Self-employed individuals, sole proprietors and freelance or gig economy workers are also eligible to apply for financial assistance during this time. Even without a personal guarantee or collateral, businesses that are struggling can receive a loan as long as they were operational on February 15, 2020.2
Eligible borrowers are required to make a good-faith certification that the loan is necessary due to the uncertainty of current economic conditions caused by COVID-19.
How Do I Get a Payroll Protection Loan?
The loan program provides loans through:2
- SBA 7(a) lenders
- Federally insured depository institutions
- Federally insured credit unions
- Participating Farm Credit System institutions
What's the latest on the EIDL?
The SBA has announced applications for the Economic Injury Disaster Loan (EIDL) grant will be available by January 17, 2021.
The EIDL grant is a form of small business relief providing up to $10,000 dollars in grants (completely free and non-repayable money) to select small businesses. The grant program was part of the initial CARES Act in 2020, but funds were exhausted within months. In December, Congress allocated additional funds for the program.
Businesses currently in a payment plan to repay the EIDL Advance no longer need to pay it. Any payments made to the bank should be reimbursed back to you.
EIDL grants will be given to small businesses located in low-income communities, who have experienced a 30% reduction in gross receipts during any 8-week period between March 2, 2020 and December 31, 2021 compared to a comparable 8-week period before March 2 or in 2019. Also, if you meet this description and previously received a EIDL grant that is less than $10,000 you can reapply to receive the difference (those reapplying for the full grant will receive approval priority over new applicants).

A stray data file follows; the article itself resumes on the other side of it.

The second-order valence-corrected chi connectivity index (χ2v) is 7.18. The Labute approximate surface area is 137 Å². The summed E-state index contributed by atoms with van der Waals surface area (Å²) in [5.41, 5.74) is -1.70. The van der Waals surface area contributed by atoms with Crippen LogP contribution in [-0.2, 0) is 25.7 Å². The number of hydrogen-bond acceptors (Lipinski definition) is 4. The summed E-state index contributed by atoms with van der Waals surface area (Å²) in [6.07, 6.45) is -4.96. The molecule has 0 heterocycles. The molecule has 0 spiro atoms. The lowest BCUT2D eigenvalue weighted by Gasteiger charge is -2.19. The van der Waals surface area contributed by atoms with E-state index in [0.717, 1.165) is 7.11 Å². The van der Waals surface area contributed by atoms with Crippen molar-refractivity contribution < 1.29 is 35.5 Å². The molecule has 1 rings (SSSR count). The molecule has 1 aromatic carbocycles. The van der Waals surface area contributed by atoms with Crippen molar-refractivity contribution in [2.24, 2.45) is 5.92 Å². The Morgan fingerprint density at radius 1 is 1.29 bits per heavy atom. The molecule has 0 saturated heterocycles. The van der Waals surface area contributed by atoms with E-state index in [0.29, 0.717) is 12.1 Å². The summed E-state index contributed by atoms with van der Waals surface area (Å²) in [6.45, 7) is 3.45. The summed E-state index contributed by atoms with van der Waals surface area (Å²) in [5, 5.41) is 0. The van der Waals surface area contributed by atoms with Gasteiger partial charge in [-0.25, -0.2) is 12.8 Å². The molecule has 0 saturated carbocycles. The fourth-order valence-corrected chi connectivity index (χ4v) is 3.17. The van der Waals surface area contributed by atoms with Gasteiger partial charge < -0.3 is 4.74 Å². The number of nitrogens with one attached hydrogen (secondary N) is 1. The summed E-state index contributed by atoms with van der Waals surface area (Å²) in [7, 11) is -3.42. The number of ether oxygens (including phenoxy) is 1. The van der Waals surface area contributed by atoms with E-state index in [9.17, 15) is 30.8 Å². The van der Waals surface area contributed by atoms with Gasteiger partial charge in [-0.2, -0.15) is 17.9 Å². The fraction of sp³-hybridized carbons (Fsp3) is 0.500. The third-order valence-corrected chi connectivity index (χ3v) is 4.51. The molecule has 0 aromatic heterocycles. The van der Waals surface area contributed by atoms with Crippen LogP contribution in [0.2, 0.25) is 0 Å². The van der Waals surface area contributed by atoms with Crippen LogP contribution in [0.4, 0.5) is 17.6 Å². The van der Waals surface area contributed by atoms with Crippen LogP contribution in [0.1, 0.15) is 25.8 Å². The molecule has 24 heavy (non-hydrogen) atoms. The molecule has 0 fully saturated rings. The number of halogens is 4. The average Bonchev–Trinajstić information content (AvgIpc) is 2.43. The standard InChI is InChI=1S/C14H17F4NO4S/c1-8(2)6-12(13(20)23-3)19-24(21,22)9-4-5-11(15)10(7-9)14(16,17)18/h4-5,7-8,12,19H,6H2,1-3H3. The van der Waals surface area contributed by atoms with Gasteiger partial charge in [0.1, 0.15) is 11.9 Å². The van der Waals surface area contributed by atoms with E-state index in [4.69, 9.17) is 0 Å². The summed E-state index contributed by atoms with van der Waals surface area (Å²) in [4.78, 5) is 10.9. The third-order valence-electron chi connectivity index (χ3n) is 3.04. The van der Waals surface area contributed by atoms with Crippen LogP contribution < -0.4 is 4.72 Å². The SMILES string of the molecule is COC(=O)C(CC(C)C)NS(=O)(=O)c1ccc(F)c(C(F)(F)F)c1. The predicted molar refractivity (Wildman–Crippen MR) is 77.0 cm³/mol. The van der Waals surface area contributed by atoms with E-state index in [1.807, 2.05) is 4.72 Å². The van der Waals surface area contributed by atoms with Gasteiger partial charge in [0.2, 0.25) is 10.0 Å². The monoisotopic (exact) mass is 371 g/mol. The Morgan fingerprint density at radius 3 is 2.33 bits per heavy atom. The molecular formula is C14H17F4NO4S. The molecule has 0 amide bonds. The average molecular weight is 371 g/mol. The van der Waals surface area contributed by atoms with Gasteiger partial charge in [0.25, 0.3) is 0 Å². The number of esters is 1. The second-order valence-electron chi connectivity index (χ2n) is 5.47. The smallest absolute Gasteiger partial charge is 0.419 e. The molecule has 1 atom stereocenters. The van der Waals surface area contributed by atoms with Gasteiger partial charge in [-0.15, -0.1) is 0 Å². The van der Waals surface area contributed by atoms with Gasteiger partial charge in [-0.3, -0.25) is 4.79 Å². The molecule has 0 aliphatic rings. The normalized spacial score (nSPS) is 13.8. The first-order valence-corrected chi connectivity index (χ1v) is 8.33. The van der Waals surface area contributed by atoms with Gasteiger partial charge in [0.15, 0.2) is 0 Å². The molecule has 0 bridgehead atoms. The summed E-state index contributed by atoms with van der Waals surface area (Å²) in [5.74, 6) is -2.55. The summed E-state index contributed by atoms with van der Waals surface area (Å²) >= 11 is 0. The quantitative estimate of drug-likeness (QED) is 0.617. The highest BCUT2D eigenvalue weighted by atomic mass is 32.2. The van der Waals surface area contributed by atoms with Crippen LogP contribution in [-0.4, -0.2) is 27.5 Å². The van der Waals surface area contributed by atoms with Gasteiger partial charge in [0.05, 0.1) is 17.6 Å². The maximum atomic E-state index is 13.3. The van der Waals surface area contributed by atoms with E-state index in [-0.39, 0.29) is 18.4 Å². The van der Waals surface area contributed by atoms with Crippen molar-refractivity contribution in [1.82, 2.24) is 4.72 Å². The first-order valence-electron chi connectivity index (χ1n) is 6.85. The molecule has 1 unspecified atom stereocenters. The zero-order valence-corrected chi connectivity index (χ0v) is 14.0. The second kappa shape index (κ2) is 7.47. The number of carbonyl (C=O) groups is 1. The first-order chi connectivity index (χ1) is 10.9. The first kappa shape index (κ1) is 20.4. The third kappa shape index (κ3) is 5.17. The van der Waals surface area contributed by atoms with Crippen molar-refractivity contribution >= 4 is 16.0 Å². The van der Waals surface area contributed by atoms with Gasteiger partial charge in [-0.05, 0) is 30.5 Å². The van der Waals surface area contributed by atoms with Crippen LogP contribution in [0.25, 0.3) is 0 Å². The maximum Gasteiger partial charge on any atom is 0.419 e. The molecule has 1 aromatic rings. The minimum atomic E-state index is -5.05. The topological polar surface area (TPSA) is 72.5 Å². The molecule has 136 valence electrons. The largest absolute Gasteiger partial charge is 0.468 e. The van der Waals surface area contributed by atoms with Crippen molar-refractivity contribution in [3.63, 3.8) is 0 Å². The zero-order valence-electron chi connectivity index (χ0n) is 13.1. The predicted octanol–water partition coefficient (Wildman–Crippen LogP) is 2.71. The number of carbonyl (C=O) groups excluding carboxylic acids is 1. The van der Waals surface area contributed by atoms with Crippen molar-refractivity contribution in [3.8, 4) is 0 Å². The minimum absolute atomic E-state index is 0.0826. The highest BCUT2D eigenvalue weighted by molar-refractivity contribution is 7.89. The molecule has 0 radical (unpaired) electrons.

What: The EIDL grant is a form of small business relief providing $10,000 dollars in grants, i.e., completely free and non-repayable money, to select small businesses. The grant program was part of the initial CARES Act in 2020, but funds were exhausted within months. In December, Congress allocated additional funds for the program.
Who is Eligible:
- Business was in operation prior to January 31, 2020,
- Business has less than 300 employees,
- Business is located in a low-income community, and
- Business suffered at least a 30% reduction in gross receipts during any 8-week period between March 2, 2020 – December 31, 2021 compared to a comparable 8-week period before March 2 or in 2019.
When to Apply: Authorized through December 31, 2021, but applications close when funds run out – so if eligible, apply fast. SBA hopes to be accepting applications on or around January 17, 2021.
As a small business owner or self-employed individual, it’s always important to be aware of your options in prosperous times and those of hardship. With some assistance and the promise of keeping your workers employed, your small business can continue to thrive.
This content is developed from sources believed to be providing accurate information, and provided by Twenty Over Ten. It may not be used for the purpose of avoiding any federal tax penalties. Please consult legal or tax professionals for specific information regarding your individual situation. The opinions expressed and material provided are for general information, and should not be considered a solicitation for the purchase or sale of any security.